Step Size

The number one setting when it comes to focus stacking is what I call “step size”. The step size is the distance you will move the camera between each photo you take of the coin. If you don’t have a macro rail or linear actuator, it may be difficult for you to move a precise distance in a controlled and reliable manner. In these cases I would recommend shooting at a low aperture (f/8 to f/13) to increase your depth of field and improve your chances of having consecutive photos overlap the in-focus areas they capture.

For those of us with macro rails or linear actuators, it is much easier to move the camera a precise distance but exactly what distance should we use? It is possible to calculate what your step size needs to be by working out the depth of field of your lens at a given setting. If the depth of field was  100 microns (0.1mm), you might want to set your step size to 120 microns so you have overlap between your photos. If you aim for exactly 100 microns, it’s possible you will not have 1-micron accuracy and thus leave some small parts of the photo out of focus. I try not to be too precise about the step size and prefer to take too many photos with a lower than necessary step size than take too few photos with a step size that is too large. I start by focusing the camera on a specific part of the coin then move it a given distance and watch the in-focus area of the image move across the coin. Can I see this in-focus area overlap between each movement, i.e. does the previous image have an in-focus area that is also in-focus in the second image? If so, I will use that distance as my step size.

Finding the Start and End Points

Once you have your step size you just need to work out the beginning and end position for the focus stack. This should always be the highest point of the coin and the lowest point of the coin. For an obverse with a portrait, this is typically the top of the head and the bottom edge of the coin. I start by moving to the camera to the high point and then keep going back until no part of the coin is in focus. Then , while looking at the preview image on the camera, I will slowly move the camera forward to the point just before the highest point of the coin is in focus. I save this position on my stacking controller and then move to find the lowest position for the end of the stack. This is usually the bottom edge of the coin and can be difficult to see since not much light typically reflects of the edges. You can introduce a temporary source of light such as a flashlight to help illuminate the bottom edge while you do this step. Similar to before, I’ll move to the lowest point and keep going, then move the camera back slowly until the bottom edge is nearly in-focus. I set this as the end point and I’m now ready to take the photos.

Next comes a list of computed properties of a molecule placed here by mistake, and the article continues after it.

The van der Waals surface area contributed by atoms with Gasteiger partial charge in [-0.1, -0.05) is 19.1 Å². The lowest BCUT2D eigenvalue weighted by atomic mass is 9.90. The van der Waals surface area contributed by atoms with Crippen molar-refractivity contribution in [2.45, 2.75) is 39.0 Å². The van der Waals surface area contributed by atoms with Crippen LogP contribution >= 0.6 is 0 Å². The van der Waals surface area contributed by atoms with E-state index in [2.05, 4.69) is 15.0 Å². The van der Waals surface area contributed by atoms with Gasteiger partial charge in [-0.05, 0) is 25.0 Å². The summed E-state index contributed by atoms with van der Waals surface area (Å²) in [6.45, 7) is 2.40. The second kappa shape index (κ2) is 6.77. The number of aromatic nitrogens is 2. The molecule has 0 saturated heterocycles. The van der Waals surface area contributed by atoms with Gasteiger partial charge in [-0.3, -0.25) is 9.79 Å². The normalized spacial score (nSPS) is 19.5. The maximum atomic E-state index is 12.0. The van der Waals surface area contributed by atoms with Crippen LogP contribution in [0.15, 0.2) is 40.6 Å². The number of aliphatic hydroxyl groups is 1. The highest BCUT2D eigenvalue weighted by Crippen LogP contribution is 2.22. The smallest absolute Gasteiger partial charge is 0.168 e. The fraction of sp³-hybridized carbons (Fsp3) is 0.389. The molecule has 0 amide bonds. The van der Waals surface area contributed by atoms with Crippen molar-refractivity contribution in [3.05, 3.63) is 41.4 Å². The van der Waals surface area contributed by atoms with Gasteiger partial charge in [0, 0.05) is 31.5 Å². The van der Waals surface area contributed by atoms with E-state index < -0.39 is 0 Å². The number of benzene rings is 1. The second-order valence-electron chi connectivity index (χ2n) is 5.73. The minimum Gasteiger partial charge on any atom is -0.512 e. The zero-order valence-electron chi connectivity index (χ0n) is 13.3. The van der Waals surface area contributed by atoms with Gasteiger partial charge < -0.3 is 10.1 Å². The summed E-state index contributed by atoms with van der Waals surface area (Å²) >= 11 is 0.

My homemade focus stacking controller allows me to set the beginning and end points and then for a given step size it will tell me how many photos will be taken in this focus stack and how long it will take. I can also control settings such as whether it will trigger the camera for me (and the flash, if used) or if I want to manually trigger the camera for each photo. I can also set a delay that controls how long it pauses before moving between each step. For a constant light source such as an LED ring, I set the delay to 1 second and have the controller take all the photos for me. I can then press play and take a break for a minute or two.

Powered by an Adafruit Grand Central M4 board and a Trinamic TMC5130 driver. There is a touch-screen interface to set the focus stacking parameters and other settings. This allows me to control the linear rail and take photos automatically for an entirely hands-free approach.

Use the arrows to swipe through the photos below.

Starting position vs Ending position comparison. These photos show the first frame of the focus stack and the last frame of the focus stack. In the first frame only the very highest point on the coin will be close to focus. For the last frame only the bottom edge or lowest point of the coin will be close to focus.